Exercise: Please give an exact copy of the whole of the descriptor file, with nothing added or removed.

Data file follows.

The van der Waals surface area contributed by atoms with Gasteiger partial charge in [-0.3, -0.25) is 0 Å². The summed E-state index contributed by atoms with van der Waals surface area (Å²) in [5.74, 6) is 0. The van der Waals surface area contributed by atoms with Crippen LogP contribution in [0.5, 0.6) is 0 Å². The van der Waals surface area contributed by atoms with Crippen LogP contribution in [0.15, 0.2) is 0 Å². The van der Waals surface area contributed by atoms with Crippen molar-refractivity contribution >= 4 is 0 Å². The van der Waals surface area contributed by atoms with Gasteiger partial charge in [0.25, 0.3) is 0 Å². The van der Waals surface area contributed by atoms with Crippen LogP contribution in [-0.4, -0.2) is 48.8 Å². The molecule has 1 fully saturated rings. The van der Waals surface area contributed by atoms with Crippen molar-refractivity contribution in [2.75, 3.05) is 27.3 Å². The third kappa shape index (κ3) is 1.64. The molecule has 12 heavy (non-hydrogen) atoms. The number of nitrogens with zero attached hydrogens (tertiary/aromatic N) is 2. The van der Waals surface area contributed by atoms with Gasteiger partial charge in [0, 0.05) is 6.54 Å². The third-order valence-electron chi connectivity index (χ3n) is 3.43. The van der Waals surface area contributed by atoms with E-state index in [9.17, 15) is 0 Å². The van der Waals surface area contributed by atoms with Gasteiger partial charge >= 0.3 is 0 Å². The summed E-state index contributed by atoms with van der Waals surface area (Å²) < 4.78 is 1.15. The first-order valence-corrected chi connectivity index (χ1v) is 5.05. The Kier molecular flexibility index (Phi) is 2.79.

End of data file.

The van der Waals surface area contributed by atoms with Gasteiger partial charge in [-0.3, -0.25) is 0 Å². The summed E-state index contributed by atoms with van der Waals surface area (Å²) in [5.74, 6) is 0. The van der Waals surface area contributed by atoms with Crippen LogP contribution in [0.5, 0.6) is 0 Å². The van der Waals surface area contributed by atoms with Crippen LogP contribution in [0.15, 0.2) is 0 Å². The van der Waals surface area contributed by atoms with Crippen molar-refractivity contribution >= 4 is 0 Å². The van der Waals surface area contributed by atoms with Gasteiger partial charge in [0.25, 0.3) is 0 Å². The van der Waals surface area contributed by atoms with Crippen LogP contribution in [-0.4, -0.2) is 48.8 Å². The molecule has 1 fully saturated rings. The van der Waals surface area contributed by atoms with Crippen molar-refractivity contribution in [2.75, 3.05) is 27.3 Å². The third kappa shape index (κ3) is 1.64. The molecule has 12 heavy (non-hydrogen) atoms. The number of nitrogens with zero attached hydrogens (tertiary/aromatic N) is 2. The van der Waals surface area contributed by atoms with Gasteiger partial charge in [0, 0.05) is 6.54 Å². The third-order valence-electron chi connectivity index (χ3n) is 3.43. The van der Waals surface area contributed by atoms with E-state index in [9.17, 15) is 0 Å². The van der Waals surface area contributed by atoms with Gasteiger partial charge >= 0.3 is 0 Å². The summed E-state index contributed by atoms with van der Waals surface area (Å²) < 4.78 is 1.15. The first-order valence-corrected chi connectivity index (χ1v) is 5.05. The Kier molecular flexibility index (Phi) is 2.79.